Text: Paul Parreira
The overlap between classical and electronic music has been in orbit for quite some time. Brian Eno was open about his love for Satie and his passion for Varèse when he launched Ambient music in the mid-seventies. Wendy Carlos merged the two into an avant-garde soup on the brilliant soundtrack for Stanley Kubrick’s “A Clockwork Orange, “ as did Vangelis with his groundbreaking progressive synth rock around the same time. The exploratory music of Harold Budd has always hinted at reflections of Bach, Debussy and Chopin. Aphex Twin famously teamed up with Philip Glass and asked him to score “Icct Hedral” for the Donkey Rhubarb EP. But in the last few years we’ve seen a real integration of classical music sensibilities into the ambient electronic music community. Eluvium, Nils Frahm, Ólafur Arnalds, and Max Richter are just a few of the artists working classical music themes and techniques into their sound.
Piano player and composer Rachel Grimes is a pioneer in the recent resurgence of this culture. Though her first group, Rachel’s, leaned much more towards traditional chamber music, it did operate in the indie rock world and existed on indie rock labels in the 1990s and ’00s–complete with touring schedules of small clubs and minimalist, ambiguous album covers. After the breakup of Rachel’s, she released Book of Leaves in 2009, a beautiful exercise in minimalist piano music owing much to the melodic playing of Harold Budd and Ryuichi Sakamoto, but layered with neoclassical atmospheres that form and shape her sound.
Growing up in Louisville, Kentucky, Grimes spent time outdoors, observing the beauty of her surroundings and capturing it in the music she was writing. I can’t help but assume that these visual elements deeply affect her writing. “We bought a place out in the country and yes, it’s had an exploratory influence on me and that’s what Book of Leaves is really influenced by—from the images on the cover and also the titles of the songs are derived from the seasonal rhythm of nature,” she said to me recently via a Skype call from her home in Kentucky. When I ask about the bird sounds on one of the tracks from Book of Leaves, “She Was Here,” Grimes points out that nature is always on her mind. “I’m looking out the window at a Phoebe, which is a little bird that hasn’t been here in months. And just this morning I could hear him and now I can see him.” The visual imagery that her music sets is one of the many reasons her songs hold so much weight; there’s a spatial, cinematic impression that is felt and heard on most of her songs. The moods shift: her music can swing between somber and joyous within a few tracks—sometimes within a song—capturing shapes, colors, and angles on the way. “Someone emailed me about synesthesia and I read a bit more about it and it’s not just about associating colors with pitch ranges and key centers; it is about having physical, architectural, spatial components in mind when I’m writing music,” she says.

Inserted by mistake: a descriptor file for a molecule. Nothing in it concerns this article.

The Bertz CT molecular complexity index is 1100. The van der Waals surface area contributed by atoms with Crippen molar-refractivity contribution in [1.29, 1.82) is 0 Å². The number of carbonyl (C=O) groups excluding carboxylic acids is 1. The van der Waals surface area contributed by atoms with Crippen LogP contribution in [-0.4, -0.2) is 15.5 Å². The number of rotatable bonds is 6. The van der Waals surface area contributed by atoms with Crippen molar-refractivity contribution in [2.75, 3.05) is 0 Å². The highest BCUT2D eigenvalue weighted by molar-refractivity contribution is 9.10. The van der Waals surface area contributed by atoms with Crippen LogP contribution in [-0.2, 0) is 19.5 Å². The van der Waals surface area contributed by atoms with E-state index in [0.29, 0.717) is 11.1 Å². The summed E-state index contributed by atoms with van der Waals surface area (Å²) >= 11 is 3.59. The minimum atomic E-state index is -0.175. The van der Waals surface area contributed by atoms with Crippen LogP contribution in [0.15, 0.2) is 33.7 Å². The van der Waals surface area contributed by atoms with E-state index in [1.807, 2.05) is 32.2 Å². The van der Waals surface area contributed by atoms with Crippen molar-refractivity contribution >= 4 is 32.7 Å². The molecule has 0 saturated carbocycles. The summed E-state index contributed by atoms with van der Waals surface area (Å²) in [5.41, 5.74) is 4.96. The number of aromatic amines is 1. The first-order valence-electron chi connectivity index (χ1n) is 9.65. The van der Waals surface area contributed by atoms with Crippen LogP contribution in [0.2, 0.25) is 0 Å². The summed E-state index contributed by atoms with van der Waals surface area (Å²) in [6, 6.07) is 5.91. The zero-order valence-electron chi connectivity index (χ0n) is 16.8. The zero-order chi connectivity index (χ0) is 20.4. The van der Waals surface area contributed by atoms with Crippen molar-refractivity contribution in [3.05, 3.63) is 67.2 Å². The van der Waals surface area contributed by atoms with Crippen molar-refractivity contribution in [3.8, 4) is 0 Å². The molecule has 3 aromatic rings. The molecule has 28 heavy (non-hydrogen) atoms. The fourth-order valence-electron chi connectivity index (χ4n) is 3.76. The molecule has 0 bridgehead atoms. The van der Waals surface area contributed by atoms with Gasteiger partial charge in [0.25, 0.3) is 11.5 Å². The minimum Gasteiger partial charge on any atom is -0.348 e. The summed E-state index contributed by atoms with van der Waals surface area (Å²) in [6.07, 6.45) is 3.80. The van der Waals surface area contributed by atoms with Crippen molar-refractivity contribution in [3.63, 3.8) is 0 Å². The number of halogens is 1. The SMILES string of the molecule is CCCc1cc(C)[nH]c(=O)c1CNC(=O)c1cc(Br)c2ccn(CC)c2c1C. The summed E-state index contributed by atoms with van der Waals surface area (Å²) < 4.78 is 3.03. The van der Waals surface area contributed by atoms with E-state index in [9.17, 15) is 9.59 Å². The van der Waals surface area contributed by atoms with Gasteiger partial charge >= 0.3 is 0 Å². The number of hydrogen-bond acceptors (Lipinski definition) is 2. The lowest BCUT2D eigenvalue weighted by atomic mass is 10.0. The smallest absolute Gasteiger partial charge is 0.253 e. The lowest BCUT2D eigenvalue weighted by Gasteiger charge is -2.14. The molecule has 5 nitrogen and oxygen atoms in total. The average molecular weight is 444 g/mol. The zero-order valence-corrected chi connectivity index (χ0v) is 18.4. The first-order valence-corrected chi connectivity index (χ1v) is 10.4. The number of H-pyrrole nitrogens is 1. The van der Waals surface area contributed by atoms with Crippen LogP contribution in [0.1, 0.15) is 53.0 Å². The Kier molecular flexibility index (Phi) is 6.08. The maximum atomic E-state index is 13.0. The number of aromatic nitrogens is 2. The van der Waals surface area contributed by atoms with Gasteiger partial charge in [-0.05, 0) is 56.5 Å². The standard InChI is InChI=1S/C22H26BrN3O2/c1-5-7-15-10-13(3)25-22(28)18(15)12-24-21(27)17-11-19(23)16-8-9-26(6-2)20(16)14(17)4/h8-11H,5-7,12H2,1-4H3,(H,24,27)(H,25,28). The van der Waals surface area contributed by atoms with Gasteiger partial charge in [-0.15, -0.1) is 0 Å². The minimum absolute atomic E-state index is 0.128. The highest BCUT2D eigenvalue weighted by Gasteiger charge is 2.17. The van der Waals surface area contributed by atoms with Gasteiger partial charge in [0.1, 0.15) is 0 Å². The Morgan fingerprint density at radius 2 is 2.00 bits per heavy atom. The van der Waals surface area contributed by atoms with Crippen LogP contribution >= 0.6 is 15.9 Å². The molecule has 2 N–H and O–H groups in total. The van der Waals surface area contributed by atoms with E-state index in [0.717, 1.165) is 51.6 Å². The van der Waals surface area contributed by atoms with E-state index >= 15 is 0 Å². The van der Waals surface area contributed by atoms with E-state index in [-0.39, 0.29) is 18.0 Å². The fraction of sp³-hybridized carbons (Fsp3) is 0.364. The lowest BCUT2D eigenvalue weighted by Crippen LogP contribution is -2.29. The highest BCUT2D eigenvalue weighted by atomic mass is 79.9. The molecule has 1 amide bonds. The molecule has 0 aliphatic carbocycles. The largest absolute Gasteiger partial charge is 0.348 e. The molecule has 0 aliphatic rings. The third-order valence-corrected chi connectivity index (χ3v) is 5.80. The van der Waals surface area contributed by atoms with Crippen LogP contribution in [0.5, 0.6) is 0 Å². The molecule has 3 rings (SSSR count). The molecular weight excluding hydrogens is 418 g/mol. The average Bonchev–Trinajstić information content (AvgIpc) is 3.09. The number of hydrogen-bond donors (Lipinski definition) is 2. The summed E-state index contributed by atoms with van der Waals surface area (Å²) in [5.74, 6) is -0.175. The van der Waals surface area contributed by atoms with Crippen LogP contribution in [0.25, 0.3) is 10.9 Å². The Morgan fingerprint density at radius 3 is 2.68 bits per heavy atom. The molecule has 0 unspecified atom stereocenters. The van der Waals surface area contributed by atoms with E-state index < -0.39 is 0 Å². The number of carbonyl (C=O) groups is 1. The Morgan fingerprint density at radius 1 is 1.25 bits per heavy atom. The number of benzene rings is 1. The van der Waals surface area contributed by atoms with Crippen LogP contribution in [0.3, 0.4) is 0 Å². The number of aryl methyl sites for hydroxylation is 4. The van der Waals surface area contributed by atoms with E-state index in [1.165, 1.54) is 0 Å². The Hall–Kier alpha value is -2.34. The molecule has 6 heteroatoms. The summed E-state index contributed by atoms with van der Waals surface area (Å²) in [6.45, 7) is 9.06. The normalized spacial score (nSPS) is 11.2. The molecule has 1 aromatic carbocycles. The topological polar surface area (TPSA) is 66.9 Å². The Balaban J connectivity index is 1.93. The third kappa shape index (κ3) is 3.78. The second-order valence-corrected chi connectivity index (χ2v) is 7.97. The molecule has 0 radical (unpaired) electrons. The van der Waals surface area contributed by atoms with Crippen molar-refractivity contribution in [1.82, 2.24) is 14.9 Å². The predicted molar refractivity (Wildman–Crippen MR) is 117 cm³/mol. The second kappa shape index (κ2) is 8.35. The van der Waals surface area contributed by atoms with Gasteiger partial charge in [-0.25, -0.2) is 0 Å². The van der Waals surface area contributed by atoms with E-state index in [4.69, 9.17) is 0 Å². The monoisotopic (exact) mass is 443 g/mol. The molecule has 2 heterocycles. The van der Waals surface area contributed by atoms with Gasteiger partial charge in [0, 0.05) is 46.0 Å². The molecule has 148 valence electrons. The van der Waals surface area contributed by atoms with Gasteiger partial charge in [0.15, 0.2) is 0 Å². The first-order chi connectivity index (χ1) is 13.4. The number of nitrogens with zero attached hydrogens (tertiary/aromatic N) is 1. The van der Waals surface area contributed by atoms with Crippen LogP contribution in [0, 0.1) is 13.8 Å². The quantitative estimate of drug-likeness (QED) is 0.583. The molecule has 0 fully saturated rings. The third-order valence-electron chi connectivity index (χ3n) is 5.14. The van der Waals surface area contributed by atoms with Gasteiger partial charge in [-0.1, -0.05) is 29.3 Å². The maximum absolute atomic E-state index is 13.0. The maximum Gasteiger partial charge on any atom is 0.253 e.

I’m looking out the window at a Phoebe, which is a little bird that hasn’t been here in months. And just this morning I could hear him and now I can see him.
On her new album, The Clearing (due out May 26), there’s an exploratory urgency that at times pushes the atmosphere towards conventional songwriting, pop, or even jazz, but still retains the mood and feeling of a musician searching for a new platform of expression. A composer who is assertive and confident is a composer pushing the envelope. And that’s just what Rachel Grimes does on The Clearing, an album full of energy, with an ebb and flow so varied in style that it can seem daunting at times. But that intimidation wears off pretty quickly. I suggest to her that by exploring and taking risks, she is asking us to tag along on her journey. “I love that it is risky. And I definitely have a little bit of difficulty believing in the way it all sits together. But I’ve got to get people to buy into it. It didn’t really begin as ‘hey, I want to build a record with a variety of ensembles and I want it totally to be different than my last record.’ No, the idea wasn’t that well formed.”